Hard Work

Drill, Practice & Rehearse: Better Performance

No matter what we do, we need to practice in order to become proficient at it. So you can imagine my surprise when my friend, the vocal coach, sent me this musician’s blog post on practice. It’s not just practice, not even intentional practice that improves performance. How many times the passage was repeated, or how much total time spent in performance did not influence the quality of the final performance. That kind of makes sense. A couple dozen slap-dash run-throughs of a presentation will not improve your presentation on the day.

According to this post, there are eight things that strongly predicted improved music performance due to practice, four of which are possibly related to other forms of practice:

  1. Preparation for practice is conducted by reviewing the material, making notes or silently reflecting on it.
  2. Each error is precisely identified and corrected.
  3. Target problem areas are repeated until the error is corrected, as evidenced by repeat trials.
  4. Mistakes are avoided by stopping in anticipation of a mistake.

Finally there is one final practice tip to deal with mistakes – Slowing down. That’s right, slowing down, which allows the musician to play a challenging passage correctly, appears to improve performance.

While we don’t know if these same approaches are relevant to practice of other activities, they appear to have surface validity. So how does this apply to you? Most professionals need to make sales calls, make presentations, conduct job interviews, plan meeting agendas and the like. In our workplaces, we often receive 360 feedback, so we may know what we’re not doing well. But, practice is rare. So how do you build practice into your every day work life? By being aware of situations that are practice friendly. For example, every time I teach, I’m practicing. Every time I participate in a meeting, I’m practicing. Every time I write, I’m practicing. And while in certain situations, I can’t repeat the problem areas until they are corrected, I am reflecting on my practice, and noting areas for improvement.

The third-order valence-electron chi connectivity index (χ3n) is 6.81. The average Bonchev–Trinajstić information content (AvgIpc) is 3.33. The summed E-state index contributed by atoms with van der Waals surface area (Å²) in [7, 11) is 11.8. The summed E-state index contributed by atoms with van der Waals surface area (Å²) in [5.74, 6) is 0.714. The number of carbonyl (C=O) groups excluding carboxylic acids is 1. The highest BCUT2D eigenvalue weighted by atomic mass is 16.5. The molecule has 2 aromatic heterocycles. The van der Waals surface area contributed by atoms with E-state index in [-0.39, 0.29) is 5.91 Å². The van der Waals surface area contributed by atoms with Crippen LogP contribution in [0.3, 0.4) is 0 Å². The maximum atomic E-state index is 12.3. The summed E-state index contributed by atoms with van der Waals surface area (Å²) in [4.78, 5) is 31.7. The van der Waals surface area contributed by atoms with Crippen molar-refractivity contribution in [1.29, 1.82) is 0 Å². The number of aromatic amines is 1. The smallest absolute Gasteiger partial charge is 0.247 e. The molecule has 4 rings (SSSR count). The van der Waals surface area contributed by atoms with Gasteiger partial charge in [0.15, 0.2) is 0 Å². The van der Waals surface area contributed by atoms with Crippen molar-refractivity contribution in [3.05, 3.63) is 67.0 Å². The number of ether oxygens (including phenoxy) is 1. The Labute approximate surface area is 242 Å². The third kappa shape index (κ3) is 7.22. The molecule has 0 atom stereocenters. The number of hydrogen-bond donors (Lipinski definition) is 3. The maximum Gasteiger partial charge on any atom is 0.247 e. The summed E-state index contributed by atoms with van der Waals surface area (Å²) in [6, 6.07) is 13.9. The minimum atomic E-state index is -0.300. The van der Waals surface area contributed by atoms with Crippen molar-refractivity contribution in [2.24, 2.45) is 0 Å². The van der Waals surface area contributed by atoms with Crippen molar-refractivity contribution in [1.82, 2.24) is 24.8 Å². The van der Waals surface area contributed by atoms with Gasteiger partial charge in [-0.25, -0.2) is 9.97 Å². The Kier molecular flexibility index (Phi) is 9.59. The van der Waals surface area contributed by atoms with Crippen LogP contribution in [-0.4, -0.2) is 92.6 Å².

Practice is part of a larger circle of development. Personal reflection, feedback, observation, evaluation and practice all work together to improve performance. Let’s face it. Getting better at anything is hard work. It takes determination, resilience and yes, it takes hard work.


2 replies »

  1. Colleen, thanks for a great piece on the importance and also the dynamics involved in practice, using a musician as the example. I advocate to the emerging leaders I work with that we would do well to think of leadership itself as a practice (much as doctors and lawyers refer to their profession as a practice)… and certainly the 5 points you identified, especially the one about slowing down are highly relevant to the practice of a thoughtful leader. Good food for thought! Thanks!

  2. Hi AMM, nice to hear from you. I agree. Additionally if we think of leadership as a practice, we don’t get so caught up in the traits theory of leadership. All too often we think that leaders are outgoing, male and tall, rather than looking at how they behave. Thanks for the thoughtful comments.

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